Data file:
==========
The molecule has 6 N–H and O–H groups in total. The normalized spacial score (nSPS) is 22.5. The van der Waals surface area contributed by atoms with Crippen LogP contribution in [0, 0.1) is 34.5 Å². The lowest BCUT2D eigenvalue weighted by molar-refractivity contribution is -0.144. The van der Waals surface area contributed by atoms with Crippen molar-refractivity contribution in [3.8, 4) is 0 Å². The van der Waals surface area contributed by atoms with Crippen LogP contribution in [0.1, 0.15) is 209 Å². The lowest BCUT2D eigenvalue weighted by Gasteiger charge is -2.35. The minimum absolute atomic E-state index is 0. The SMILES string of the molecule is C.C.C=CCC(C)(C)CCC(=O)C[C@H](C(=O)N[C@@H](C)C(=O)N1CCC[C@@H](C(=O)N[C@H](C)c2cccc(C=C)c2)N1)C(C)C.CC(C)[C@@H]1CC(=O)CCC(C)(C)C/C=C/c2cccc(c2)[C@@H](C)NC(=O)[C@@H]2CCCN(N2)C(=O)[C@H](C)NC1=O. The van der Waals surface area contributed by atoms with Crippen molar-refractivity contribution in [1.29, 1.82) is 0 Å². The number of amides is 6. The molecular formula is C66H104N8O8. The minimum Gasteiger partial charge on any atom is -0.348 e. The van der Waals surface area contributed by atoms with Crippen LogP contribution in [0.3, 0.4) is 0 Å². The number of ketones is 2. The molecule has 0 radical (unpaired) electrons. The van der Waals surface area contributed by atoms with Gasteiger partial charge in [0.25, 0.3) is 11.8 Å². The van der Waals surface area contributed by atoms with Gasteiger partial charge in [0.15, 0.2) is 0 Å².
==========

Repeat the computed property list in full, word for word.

The molecule has 6 N–H and O–H groups in total. The normalized spacial score (nSPS) is 22.5. The van der Waals surface area contributed by atoms with Crippen LogP contribution in [0, 0.1) is 34.5 Å². The lowest BCUT2D eigenvalue weighted by molar-refractivity contribution is -0.144. The van der Waals surface area contributed by atoms with Crippen molar-refractivity contribution in [3.8, 4) is 0 Å². The van der Waals surface area contributed by atoms with Crippen LogP contribution in [0.1, 0.15) is 209 Å². The lowest BCUT2D eigenvalue weighted by Gasteiger charge is -2.35. The minimum absolute atomic E-state index is 0. The SMILES string of the molecule is C.C.C=CCC(C)(C)CCC(=O)C[C@H](C(=O)N[C@@H](C)C(=O)N1CCC[C@@H](C(=O)N[C@H](C)c2cccc(C=C)c2)N1)C(C)C.CC(C)[C@@H]1CC(=O)CCC(C)(C)C/C=C/c2cccc(c2)[C@@H](C)NC(=O)[C@@H]2CCCN(N2)C(=O)[C@H](C)NC1=O. The van der Waals surface area contributed by atoms with Crippen molar-refractivity contribution in [1.29, 1.82) is 0 Å². The number of amides is 6. The molecular formula is C66H104N8O8. The minimum Gasteiger partial charge on any atom is -0.348 e. The van der Waals surface area contributed by atoms with Crippen LogP contribution in [0.3, 0.4) is 0 Å². The number of ketones is 2. The molecule has 0 radical (unpaired) electrons. The van der Waals surface area contributed by atoms with Gasteiger partial charge in [0.25, 0.3) is 11.8 Å². The van der Waals surface area contributed by atoms with Gasteiger partial charge in [0.15, 0.2) is 0 Å².